One thing we should want, in our humanly intelligible philosophy of the world, is an idea as to what are the real entities of the world, maybe far from comprehensive, but at least pretty accurate so far as it goes.
Though we should expect to add various further things to our idea of what’s real, I should start by observing that I am a real entity. And, not only is it plain to me that I’m a real entity, as plain as is possible with any substantive matter, it’s just as obvious that I think and I experience. All in a package, I’ll say that, as is quite obvious to me, I’m a real (p.37) thinking experience or, in more traditional terms that here will mean the same, I’m a real thinking being.1
In this I closely follow “the father of modern philosophy,” Rene´ Descartes. For what I here mean by “experience” is, unless otherwise noted, just conscious experience. (So, as I typically use “experience,” it’s redundant to say, even if it’s often also emphatic to say, that we experience consciously.) And, though he’s only a human being, and so quite limited in his thinking and understanding, I continue to follow Descartes, quite closely, in thinking that, in some philosophically important sense, it’s more obvious to me that I exist, and I think, and I experience, than it is that you do. And, in such a sense, it’s also more obvious to me that I think and I experience than it is that, at least from (p.38) time to time, I choose what to do from among actual alternatives for my own thoughtful activity, at least for my own thinking.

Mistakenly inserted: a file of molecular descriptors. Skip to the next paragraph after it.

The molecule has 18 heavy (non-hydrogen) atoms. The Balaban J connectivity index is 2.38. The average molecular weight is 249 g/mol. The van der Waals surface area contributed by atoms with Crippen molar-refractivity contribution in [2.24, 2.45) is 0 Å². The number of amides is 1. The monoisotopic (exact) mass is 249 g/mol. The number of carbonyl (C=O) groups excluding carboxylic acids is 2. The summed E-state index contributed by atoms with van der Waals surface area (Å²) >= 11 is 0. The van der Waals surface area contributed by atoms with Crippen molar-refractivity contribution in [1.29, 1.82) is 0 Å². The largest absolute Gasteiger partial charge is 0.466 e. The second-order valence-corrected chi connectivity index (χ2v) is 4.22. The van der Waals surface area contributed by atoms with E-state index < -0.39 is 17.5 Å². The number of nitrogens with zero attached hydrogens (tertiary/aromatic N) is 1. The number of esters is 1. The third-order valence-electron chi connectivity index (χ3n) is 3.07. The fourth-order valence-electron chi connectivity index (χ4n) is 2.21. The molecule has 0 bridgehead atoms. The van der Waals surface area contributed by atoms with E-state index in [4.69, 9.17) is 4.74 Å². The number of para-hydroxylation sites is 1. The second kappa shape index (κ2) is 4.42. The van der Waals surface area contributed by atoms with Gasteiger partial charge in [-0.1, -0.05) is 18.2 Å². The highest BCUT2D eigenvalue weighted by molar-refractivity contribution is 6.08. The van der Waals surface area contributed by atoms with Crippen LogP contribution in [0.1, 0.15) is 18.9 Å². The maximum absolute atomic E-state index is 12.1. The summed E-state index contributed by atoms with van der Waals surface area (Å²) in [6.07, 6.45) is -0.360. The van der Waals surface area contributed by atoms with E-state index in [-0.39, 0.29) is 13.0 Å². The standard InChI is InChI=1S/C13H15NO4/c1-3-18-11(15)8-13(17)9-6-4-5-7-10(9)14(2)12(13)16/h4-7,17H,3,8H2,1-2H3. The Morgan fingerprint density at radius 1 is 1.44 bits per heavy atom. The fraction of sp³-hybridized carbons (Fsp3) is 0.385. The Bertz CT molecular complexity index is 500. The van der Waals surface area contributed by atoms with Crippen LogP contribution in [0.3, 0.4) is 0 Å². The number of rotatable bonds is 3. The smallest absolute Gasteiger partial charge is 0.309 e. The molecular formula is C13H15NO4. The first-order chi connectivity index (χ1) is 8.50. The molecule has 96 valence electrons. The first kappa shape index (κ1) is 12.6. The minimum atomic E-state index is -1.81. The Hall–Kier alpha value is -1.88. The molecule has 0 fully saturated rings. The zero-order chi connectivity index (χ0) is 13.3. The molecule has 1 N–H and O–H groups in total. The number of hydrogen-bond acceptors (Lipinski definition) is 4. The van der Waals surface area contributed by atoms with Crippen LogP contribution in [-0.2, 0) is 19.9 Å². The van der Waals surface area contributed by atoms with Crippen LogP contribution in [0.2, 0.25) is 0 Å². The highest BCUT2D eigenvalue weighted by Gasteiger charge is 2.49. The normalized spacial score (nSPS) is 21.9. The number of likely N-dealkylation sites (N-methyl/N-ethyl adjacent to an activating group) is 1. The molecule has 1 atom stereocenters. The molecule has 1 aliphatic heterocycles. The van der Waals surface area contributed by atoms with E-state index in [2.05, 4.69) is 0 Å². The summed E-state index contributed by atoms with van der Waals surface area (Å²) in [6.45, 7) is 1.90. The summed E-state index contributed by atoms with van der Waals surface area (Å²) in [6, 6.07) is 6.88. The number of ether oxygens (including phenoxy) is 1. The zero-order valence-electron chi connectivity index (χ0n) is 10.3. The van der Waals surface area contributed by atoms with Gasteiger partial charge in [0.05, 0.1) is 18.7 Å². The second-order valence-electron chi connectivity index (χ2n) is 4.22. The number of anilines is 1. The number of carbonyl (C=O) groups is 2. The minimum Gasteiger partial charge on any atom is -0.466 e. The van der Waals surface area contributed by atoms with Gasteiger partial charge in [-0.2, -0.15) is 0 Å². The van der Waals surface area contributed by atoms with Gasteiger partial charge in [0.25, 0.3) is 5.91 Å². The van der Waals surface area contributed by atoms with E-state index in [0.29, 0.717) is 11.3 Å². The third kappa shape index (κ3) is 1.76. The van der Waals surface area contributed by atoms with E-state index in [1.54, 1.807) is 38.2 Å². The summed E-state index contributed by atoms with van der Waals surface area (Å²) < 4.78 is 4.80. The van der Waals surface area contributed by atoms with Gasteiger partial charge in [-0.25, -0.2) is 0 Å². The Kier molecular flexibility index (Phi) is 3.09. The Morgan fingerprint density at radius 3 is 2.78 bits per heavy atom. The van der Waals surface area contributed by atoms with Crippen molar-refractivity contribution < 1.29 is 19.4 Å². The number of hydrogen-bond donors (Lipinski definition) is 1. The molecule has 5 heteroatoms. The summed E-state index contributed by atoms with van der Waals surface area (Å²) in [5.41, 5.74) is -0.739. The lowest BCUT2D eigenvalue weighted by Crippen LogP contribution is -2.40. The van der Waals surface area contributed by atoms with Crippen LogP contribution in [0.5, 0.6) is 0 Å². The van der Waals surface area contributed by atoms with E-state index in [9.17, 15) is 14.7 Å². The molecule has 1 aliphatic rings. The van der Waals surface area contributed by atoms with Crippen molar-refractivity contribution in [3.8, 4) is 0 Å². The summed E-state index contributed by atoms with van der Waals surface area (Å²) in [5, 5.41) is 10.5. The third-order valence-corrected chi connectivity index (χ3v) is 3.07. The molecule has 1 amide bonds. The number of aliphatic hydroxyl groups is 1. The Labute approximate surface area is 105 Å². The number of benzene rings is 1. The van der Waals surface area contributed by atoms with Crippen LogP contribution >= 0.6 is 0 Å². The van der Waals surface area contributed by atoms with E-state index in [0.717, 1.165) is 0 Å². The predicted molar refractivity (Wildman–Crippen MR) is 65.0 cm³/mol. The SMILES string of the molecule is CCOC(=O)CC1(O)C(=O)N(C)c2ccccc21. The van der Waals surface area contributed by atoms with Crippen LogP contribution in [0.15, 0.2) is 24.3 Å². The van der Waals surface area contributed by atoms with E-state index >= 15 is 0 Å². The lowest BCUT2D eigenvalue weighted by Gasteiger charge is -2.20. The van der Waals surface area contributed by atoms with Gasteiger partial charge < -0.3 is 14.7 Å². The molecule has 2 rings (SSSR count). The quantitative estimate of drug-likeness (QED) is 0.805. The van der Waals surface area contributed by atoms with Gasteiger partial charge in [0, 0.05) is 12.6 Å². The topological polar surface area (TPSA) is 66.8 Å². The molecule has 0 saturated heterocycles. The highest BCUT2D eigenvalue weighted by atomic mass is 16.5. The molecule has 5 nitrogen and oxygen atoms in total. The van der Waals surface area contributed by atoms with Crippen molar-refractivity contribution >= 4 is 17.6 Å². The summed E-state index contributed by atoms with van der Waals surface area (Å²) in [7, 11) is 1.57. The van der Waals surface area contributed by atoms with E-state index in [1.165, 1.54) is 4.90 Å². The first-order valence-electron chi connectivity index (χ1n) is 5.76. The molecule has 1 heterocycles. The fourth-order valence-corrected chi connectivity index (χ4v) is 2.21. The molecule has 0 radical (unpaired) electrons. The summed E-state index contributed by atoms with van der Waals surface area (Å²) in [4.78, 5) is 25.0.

In advancing a Humanly Realistic Philosophy, however, I’ll hardly ever make much of any such differences in plainness, obviousness, or certainty. For as I’ve argued many times over, and at very considerable length, I suspect that anything remotely like that may be impossible for us ever to attain.2 In this way, then, I don’t follow Descartes closely, as I (p.39) never seek any real certainty, or any absolute knowledge, or any complete lack of doubtfulness.